It’s normal for kids to be mouthy (or talk back) to other kids or adults. But did you know that puppies can be mouthy, too? While they don't use words, they can express a range of emotions by using their mouth.
"Mouthiness is when a dog puts their mouth on their people's arms, legs, clothes or hands and makes loose chewing motions but doesn't fully bite down, although it can still be painful or cause bruising," Dr. Aliya McCullough, Fetch by The Dodo's on-staff veterinarian, explains.
It's understandable to want to curb your pup's mouthy ways — especially while they're young and haven’t formed habits. So here's what could be behind your dog's biting and how to train them to stop.
Puppies often get mouthy as a reaction to teething (usually until around 6 months old) and when experiencing strong emotions, like excitement or frustration — it’s up to you to teach your pet how to express themselves in other ways.
"Mouthiness may be a way to communicate that a dog doesn't like a particular activity," she adds. "For example, if you're petting them and they start mouthing you they may want the petting to end."
You should also check in with your veterinarian to ensure the mouthy behavior doesn't stem from an underlying condition, like anxiety. If your dog is anxious, they may use their mouth to let people around them know, Dr. McCullough explains. Veterinarians or veterinary behaviorists can recommend the proper way to manage your dog's anxiety.
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One of the first steps in limiting this behavior is identifying what the trigger is, Dr. McCullough says. First, try to note what causes your dog to start being mouthy. If the mouthiness happens when playing with them, calmly tell them "no," stand up and face away from your pup. Doing this will show them that the behavior is wrong and that playtime won't continue when they start biting you. Repeat this process until your dog understands. You may need to take longer breaks in between playtimes if your pup is too excited, Dr. McCullough says.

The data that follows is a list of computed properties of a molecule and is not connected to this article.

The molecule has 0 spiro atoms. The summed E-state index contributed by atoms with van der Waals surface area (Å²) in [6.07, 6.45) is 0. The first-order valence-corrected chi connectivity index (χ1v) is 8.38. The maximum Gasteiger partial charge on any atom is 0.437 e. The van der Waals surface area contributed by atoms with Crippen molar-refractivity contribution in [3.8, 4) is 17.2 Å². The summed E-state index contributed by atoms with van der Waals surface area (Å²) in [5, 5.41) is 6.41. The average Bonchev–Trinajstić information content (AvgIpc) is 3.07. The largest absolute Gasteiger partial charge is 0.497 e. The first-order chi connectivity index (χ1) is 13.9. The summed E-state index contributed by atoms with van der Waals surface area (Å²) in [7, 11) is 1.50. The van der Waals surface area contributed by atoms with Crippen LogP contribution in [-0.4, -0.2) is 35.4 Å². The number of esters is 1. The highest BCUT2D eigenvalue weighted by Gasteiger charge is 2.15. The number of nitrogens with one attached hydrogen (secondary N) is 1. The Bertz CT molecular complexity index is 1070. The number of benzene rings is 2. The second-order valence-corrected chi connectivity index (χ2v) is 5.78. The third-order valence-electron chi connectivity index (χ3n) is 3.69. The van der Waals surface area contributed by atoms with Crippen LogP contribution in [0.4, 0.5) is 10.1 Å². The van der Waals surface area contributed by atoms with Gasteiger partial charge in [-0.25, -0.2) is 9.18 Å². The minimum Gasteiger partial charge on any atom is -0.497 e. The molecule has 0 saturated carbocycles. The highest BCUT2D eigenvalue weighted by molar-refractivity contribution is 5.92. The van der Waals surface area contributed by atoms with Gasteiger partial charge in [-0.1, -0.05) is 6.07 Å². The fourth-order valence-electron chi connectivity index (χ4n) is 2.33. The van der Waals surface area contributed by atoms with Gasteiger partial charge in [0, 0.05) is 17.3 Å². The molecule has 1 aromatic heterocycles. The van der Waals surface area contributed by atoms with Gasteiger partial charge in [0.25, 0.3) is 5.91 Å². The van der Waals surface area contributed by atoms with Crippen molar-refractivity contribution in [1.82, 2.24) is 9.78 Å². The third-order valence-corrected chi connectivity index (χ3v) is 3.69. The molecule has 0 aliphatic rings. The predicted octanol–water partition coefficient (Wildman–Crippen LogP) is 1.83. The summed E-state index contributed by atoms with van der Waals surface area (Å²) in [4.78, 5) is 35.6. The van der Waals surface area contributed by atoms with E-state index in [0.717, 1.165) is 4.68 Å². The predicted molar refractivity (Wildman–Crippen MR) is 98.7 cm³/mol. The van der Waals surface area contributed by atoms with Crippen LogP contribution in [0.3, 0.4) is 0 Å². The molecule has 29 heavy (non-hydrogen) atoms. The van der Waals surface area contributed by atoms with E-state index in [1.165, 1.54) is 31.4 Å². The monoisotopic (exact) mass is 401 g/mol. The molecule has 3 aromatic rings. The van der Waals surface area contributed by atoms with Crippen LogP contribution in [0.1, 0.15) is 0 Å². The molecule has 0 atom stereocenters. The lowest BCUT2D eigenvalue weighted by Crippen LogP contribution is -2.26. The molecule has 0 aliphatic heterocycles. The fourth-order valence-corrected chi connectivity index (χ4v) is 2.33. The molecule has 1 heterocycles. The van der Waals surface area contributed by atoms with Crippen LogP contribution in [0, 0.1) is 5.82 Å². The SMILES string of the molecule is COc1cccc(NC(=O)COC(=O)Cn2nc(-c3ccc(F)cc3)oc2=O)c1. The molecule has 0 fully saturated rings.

When mouthy behavior happens because of excitement, ensure that your pup gets enough exercise and mental stimulation during the day so they don’t get over hyper. And when the nibbles happen, redirect the behavior from you onto a safe chew toy so your dog learns what’s OK to reach towards when happy.
Never punish your pup while training their mouthiness. Yelling, punishing or quickly pulling away from a dog during playtime may cause more frustration or make them think it's a game. And if you can’t quite get to the bottom of your dog’s mouthiness, talk to your veterinarian, as your dog may require a specialized training or treatment plan.
Toys (specifically cloth and rope toys for pups that enjoy mouthing fabric or furniture) are great for redirecting a dog’s mouthy behavior. Dr. McCullough recommends looking into a flirt pole (which is like a wand with toys at the end) to distract dogs, too.
"I used one with my puppy, and it's a good way to engage in fun play. It tired her out without tiring me out, and she was able to bite and chew the toy on the end without mouthing my hands or any other part of my body," she shares.
Training your pup to stop being mouthy will ensure they're their best selves in every situation. Patience and consistency are key, Dr. McCullough says. And if your dog doesn't understand your cues, she recommends reaching out to your veterinarian or a veterinary behaviorist for extra support.
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